The “anti-terror” operation announced by the Ukrainian government on Thursday in the towns captured by pro-Russian separatists in the east of the country and the “exercises” of the Russian army just across the border seemed much more different from each other than the statements from Kiev and Moscow, respectively, suggest. The former was very limited in scope, while the latter appeared to be another invasion-in-the-making of Ukrainian territory.
Last week in Geneva, Russia and Ukraine agreed to de-escalate the situation and to refrain from violence. But Kiev was spurred to resume its operations against “Russian terror” in the wake of a series of civilian abductions and disappearances, mainly around the town of Slaviansk. These culminated in the discovery of the body of Vladimir Ribak, a local politician from Donetsk, apparently after he was tortured and dumped in a lake.
But despite the forceful statements, the operation consisted of the police retaking control of the Mariupol city hall from pro-Russian separatists and one short confrontation between a Ukrainian army unit and separatists at a roadblock outside Slaviansk. At least one separatist was killed in the clash. Two hours later, the Ukrainian force retreated and set up its own checkpoint a kilometer away. Helicopters dropped leaflets on the town calling on civilians to avoid from buildings held by the “terrorists,” but the anticipated attack on the town never came.
It isn’t clear why the Ukrainians are hesitating. Maybe the threats of the separatist leader in Slavyansk, Vyacheslav Ponomarov, to execute hostages and transform the town into “Stalingrad” stayed Kiev’s hand. It could be the fear of Russian invasion.
Defense Minister Sergei Shoigu said, “We have to react to the development in the situation,” warning that “if the war machine does not stop, it will lead to greater numbers of dead and wounded.” He accused NATO, which has reinforced its forces in Poland and the Baltic states, of causing an escalation. Russian President Vladimir Putin, meanwhile, accused the government in Kiev of “using the army against its population” and said there would be “consequences.”
What is unclear is what the Russians are waiting for. Its army has been massed along the border for nearly two months. Moscow could have used one of the violent events in eastern Ukraine to justify an invasion to “defend” ethnic Russians. But even after the death of the separatist yesterday, the Kremlin continued to make do with moving armored columns near the border, without crossing it.
Despite the evident weakness of the Ukrainian military, it seems that something is going wrong also with the Russian plans. Unlike the fast and efficient takeover by anonymous forces, fighters from special Russian units, of the Crimean peninsula, the armed groups now controlling government buildings in eastern Ukraine seem badly organized, despite their Russian guidance, ample weapons and reinforcements of “volunteers” from Russia. According to some reports, they also include local criminals. Moscow is hard-pressed to control them. And unlike in Crimea, the Ukrainian army is prepared on the border and while its resources are much more limited than the Russians’, for now Putin seems to avoiding all-out war.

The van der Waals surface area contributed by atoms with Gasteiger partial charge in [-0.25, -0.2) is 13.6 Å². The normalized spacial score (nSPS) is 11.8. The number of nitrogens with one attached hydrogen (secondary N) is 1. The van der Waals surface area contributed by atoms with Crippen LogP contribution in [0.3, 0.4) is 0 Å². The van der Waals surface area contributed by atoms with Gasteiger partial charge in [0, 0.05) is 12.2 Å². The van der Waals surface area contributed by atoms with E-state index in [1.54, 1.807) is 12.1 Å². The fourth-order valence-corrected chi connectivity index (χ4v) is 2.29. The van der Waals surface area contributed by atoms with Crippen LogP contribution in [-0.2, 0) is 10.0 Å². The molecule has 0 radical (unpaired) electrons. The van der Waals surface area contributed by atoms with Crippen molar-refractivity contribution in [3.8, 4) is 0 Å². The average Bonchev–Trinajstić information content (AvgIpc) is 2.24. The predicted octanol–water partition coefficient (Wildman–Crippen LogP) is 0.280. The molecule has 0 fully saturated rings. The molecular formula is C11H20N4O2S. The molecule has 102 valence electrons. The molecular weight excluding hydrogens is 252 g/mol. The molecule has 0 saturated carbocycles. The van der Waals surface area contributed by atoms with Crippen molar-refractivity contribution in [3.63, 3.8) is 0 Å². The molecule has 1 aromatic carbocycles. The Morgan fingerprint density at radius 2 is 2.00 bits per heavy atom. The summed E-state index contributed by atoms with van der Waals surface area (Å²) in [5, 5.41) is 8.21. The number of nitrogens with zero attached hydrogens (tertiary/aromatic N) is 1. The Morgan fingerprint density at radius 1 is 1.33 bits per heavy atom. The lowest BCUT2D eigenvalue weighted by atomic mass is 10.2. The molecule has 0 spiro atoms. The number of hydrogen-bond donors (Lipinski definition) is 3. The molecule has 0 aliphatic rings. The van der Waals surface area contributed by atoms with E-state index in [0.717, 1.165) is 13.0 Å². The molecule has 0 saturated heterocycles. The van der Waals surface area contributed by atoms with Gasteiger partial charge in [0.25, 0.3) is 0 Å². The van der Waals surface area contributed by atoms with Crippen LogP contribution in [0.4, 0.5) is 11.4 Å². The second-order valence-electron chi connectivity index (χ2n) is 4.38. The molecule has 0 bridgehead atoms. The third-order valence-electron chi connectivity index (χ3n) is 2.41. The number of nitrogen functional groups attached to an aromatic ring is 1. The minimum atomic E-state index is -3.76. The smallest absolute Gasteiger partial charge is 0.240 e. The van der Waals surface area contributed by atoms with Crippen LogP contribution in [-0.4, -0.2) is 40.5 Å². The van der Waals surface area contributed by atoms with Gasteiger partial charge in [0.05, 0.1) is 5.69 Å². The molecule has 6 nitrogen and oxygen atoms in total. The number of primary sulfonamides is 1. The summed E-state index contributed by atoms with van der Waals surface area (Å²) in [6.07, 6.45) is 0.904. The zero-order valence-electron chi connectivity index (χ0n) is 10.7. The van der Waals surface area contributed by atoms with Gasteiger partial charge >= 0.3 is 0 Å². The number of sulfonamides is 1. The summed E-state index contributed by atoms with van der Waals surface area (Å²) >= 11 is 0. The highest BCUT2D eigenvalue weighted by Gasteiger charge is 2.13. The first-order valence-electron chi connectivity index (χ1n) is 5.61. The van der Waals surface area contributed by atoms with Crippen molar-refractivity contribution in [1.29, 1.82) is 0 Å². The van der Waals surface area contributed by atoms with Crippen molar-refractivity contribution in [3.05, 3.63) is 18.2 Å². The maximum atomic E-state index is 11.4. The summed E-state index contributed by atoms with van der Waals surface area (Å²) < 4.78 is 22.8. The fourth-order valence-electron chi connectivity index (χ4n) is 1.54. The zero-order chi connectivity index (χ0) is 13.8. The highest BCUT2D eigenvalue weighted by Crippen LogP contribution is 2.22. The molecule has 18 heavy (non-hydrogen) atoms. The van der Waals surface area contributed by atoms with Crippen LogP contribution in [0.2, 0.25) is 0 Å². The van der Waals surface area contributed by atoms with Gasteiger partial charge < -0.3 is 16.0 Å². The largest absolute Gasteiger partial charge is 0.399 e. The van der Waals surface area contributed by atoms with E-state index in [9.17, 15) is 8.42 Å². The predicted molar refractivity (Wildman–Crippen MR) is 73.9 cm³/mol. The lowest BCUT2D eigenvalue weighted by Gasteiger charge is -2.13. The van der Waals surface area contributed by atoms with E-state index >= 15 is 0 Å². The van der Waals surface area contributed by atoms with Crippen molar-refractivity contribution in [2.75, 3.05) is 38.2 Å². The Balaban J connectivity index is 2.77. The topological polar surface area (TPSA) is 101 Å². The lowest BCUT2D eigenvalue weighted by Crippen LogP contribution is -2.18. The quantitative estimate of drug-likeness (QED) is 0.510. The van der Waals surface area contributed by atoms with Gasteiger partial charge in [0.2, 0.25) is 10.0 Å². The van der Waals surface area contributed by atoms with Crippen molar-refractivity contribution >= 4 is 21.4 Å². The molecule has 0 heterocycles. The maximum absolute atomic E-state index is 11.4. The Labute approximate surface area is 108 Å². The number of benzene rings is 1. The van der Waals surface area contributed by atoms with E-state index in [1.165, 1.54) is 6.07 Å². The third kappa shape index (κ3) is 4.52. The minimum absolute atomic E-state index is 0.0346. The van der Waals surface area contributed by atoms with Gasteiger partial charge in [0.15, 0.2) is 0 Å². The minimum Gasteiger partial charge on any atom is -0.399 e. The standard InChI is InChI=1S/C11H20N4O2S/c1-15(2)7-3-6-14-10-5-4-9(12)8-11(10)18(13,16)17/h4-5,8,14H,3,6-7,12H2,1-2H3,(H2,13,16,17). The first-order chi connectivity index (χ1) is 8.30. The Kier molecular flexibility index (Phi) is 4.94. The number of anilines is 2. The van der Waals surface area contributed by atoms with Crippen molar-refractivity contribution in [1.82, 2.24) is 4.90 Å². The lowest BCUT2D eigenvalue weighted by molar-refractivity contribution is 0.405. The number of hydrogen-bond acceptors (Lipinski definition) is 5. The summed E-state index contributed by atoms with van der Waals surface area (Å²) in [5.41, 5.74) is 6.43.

Underlining that message, Ukrainian Foreign Minister Andrii Deshchytsia said that after learning from the experience of Crimea, “We will now fight with Russian troops if they invade Ukraine. The Ukrainian people and Ukrainian army are ready to do this.”
In addition, it seems that the American and European sanctions, though relatively limited in scope, are beginning to deter Putin. On Thursday U.S. President Barack Obama warned during his visit to Japan that further sanctions are “teed up.”
Meanwhile, Putin is trying to create a deterrence of his own, in part by backing international moves to restrict U.S. control of the Internet. In a meeting with journalists and bloggers in Saint Petersburg on Thursday, he said the Internet began as “a CIA project and continues to develop as such.” But the more significant threat came from spokesman Dmitry Peskov, who said “Kiev’s criminal actions” put in question the legitimacy of the election to be held in Ukraine next month. At the same time, separatist leaders said they would not allow the election to take place in the town under their control. Until recently it seemed that Russia was principally trying to undermine the temporary pro-Western government in Kiev in advance of the election. Now, by questioning the election itself, even before it has taken place, Putin seems to be doing everything possible to destabilize Ukraine from within, even if for now he is not sending in his army.
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